“In a place where Congress spoke expressly and it’s in the statute, it seems that the better course of action is for Congress to address it.” – Andrei Iancu
Former Director of the U.S. Patent and Trademark Office (USPTO) Andrei Iancu, who is now a partner with Irell & Manella, told attendees of an Orrin G. Hatch Foundation webinar today that many of the proposals in the USPTO’s recent Advance Notice of Proposed Rulemaking (ANPRM) on Patent Trial and Appeal Board (PTAB) practices should be legislated by Congress. Particularly on issues that were statutorily prescribed, such as the standard patents are reviewed under at the PTAB versus the courts, the timing for filing petitions, and who can bring an inter partes review (IPR) proceeding, Iancu said the better route to certainty is through Congress.
“The statute does say that anyone can bring an IPR,” Iancu said. “I think the PTO has discretion on institution…and the Supreme Court said specifically that the discretion is broad, but in a place where Congress spoke expressly and it’s in the statute, it seems that the better course of action is for Congress to address it,” he added.
While Iancu said he personally thinks there should be a standing requirement, Congress should be the entity to codify that. Similarly, he said he believes the standard of review should be clear and convincing evidence, “but if you want to change that it is up to Congress to debate that issue and pass that legislation.”
On the other hand, Iancu said, repeated attacks on the same patent in multiple fora “is expressly contrary to what the AIA was meant to be, which was for IPRs to be an alternative to district court litigation, not in addition to district court litigation, therefore I do think the PTO needs to exercise its discretion there.”
Matt Sandgren, Executive Director of the Orrin G. Hatch Foundation, asked the panelists about the ANPRM and whether the proposals should be the purview of the Office or Congress. Goodlatte, who was active in passage of the America Invents Act (AIA) as Chairman of the IP Subcommittee at the time, expressed concern, saying the PTAB was “well-designed” and the Office should not be able to decide on its own that it wants to change key provisions passed by Congress.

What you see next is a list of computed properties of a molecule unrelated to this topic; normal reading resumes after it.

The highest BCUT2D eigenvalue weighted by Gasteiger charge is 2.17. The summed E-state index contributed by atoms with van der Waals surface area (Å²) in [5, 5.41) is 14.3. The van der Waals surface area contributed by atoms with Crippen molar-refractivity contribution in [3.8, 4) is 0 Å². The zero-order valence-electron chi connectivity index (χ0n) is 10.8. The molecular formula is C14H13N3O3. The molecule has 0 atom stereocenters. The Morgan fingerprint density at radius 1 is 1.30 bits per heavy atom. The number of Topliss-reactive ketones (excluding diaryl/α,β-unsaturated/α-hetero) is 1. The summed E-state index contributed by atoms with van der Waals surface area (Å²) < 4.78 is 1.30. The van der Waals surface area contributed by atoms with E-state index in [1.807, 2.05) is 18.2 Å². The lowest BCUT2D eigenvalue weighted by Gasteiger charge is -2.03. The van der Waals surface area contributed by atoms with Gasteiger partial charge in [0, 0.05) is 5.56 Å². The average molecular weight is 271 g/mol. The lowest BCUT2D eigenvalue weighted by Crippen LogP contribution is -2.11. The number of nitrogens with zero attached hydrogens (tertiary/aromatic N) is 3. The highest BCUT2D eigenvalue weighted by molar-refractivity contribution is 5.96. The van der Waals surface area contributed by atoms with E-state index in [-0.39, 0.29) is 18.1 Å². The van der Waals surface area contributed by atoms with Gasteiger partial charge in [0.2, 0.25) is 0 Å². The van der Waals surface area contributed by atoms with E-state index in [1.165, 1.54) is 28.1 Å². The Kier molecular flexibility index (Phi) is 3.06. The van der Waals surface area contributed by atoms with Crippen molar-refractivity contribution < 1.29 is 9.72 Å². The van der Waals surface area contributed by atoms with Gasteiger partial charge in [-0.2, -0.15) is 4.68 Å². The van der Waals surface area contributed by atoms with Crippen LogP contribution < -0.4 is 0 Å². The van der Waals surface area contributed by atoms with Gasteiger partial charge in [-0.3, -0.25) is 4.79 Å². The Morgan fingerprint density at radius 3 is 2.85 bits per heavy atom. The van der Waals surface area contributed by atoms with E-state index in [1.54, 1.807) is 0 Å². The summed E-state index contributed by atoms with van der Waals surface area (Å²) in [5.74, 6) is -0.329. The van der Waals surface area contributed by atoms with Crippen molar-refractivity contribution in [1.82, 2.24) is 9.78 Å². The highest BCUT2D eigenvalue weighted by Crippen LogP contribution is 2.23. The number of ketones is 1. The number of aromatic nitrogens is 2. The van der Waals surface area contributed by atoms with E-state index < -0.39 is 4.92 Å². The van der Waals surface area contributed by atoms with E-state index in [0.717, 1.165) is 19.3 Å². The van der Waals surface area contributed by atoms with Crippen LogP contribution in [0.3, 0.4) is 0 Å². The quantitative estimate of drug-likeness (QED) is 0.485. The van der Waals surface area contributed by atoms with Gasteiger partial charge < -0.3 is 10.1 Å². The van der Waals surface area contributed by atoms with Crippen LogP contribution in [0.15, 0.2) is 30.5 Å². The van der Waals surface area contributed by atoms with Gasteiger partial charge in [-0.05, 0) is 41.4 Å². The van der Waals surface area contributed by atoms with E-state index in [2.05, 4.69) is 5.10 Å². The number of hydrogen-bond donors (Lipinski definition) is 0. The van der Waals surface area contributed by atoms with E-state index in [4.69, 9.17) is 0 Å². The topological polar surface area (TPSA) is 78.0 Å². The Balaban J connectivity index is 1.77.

Jonathon Johnson, Chief Executive Officer at Overstock, said the ANPRM creates uncertainty for business and that patent trolls have become emboldened again since Fintiv, and now with the recent proposals. “One thing businesses crave is certainty and I think the AIA created more certainty around patent litigation,” Johnson said.
Senator Thom Tillis (R-NC), the current Ranking Member of the Senate IP Subcommittee, also participated on the panel and told attendees that he “expect[s] good things this year.” At a recent IPWatchdog event, Retired Federal Circuit Chief Judge Paul Michel said that Tillis and Coons are working on legislation to fix many of the problems with the U.S. patent system, including the PTAB. While quick passage of such bills is unlikely, Michel said the mere introduction of legislation could build momentum. “The three biggest problems are all about to be the subject of bipartisan bills in the Senate, and the House will follow suit,” Michel said. “I think when the bills are introduced and get cosponsored by numerous people of both parties, and then they start holding hearings, that will create a huge amount of momentum, and when the courts see the momentum, they will start acting on their own – particularly the Federal Circuit.”
Tillis commented that he likes some of the direction of the ANPRM, “but there needs to be certainty. If we vetted something that we feel like is going to be promulgated as a rule, we have to look at that as potential candidate for codification.”
Tillis also alluded to looking at legal decisions that need to be abrogated and said that he has no agenda “except to get something passed.”
The webinar panelists also discussed artificial intelligence, another hot topic in Congress. While they acknowledged the need for caution and legislation, Goodlatte warned against jumping on legislation too quickly that ultimately fails to keep up with the technology, and Tillis said he would disabuse people of the notion that AI is bad. Iancu added that “AI is a tool” and “we have a lot of experience in the IP world on how to treat tools.”
Iancu explained: “We will do a disservice to the innovation ecosystem if we do not recognize patent or copyright protection for the results [of AI creations]….. Protection is really important because IP is the currency of innovation and creativity, and without it it’s much more difficult to engage in trade of those creative works, the transfer of those creative works to the public and the growth of the innovation economy.”